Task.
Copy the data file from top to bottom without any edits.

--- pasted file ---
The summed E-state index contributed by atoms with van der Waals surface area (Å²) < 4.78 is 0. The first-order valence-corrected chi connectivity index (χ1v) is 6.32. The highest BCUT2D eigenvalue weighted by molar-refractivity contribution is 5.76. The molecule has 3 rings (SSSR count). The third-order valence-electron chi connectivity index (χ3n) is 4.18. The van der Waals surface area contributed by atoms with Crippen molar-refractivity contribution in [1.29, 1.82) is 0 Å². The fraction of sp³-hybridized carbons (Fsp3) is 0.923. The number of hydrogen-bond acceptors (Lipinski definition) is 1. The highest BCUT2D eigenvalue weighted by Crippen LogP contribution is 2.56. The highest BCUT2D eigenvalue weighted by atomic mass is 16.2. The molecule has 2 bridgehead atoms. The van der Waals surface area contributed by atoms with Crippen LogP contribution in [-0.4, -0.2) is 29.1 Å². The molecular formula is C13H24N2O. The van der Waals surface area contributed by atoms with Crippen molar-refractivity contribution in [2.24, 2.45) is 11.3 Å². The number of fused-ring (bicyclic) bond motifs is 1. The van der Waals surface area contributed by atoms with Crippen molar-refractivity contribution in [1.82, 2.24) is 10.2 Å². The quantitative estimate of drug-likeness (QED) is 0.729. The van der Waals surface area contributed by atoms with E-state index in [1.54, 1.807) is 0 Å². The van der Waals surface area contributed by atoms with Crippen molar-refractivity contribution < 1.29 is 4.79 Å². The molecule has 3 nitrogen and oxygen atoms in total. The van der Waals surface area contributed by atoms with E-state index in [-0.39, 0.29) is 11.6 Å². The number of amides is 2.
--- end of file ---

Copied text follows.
The summed E-state index contributed by atoms with van der Waals surface area (Å²) < 4.78 is 0. The first-order valence-corrected chi connectivity index (χ1v) is 6.32. The highest BCUT2D eigenvalue weighted by molar-refractivity contribution is 5.76. The molecule has 3 rings (SSSR count). The third-order valence-electron chi connectivity index (χ3n) is 4.18. The van der Waals surface area contributed by atoms with Crippen molar-refractivity contribution in [1.29, 1.82) is 0 Å². The fraction of sp³-hybridized carbons (Fsp3) is 0.923. The number of hydrogen-bond acceptors (Lipinski definition) is 1. The highest BCUT2D eigenvalue weighted by Crippen LogP contribution is 2.56. The highest BCUT2D eigenvalue weighted by atomic mass is 16.2. The molecule has 2 bridgehead atoms. The van der Waals surface area contributed by atoms with Crippen LogP contribution in [-0.4, -0.2) is 29.1 Å². The molecular formula is C13H24N2O. The van der Waals surface area contributed by atoms with Crippen molar-refractivity contribution in [2.24, 2.45) is 11.3 Å². The number of fused-ring (bicyclic) bond motifs is 1. The van der Waals surface area contributed by atoms with Crippen molar-refractivity contribution in [1.82, 2.24) is 10.2 Å². The quantitative estimate of drug-likeness (QED) is 0.729. The van der Waals surface area contributed by atoms with E-state index in [1.54, 1.807) is 0 Å². The van der Waals surface area contributed by atoms with Crippen molar-refractivity contribution < 1.29 is 4.79 Å². The molecule has 3 nitrogen and oxygen atoms in total. The van der Waals surface area contributed by atoms with E-state index in [-0.39, 0.29) is 11.6 Å². The number of amides is 2.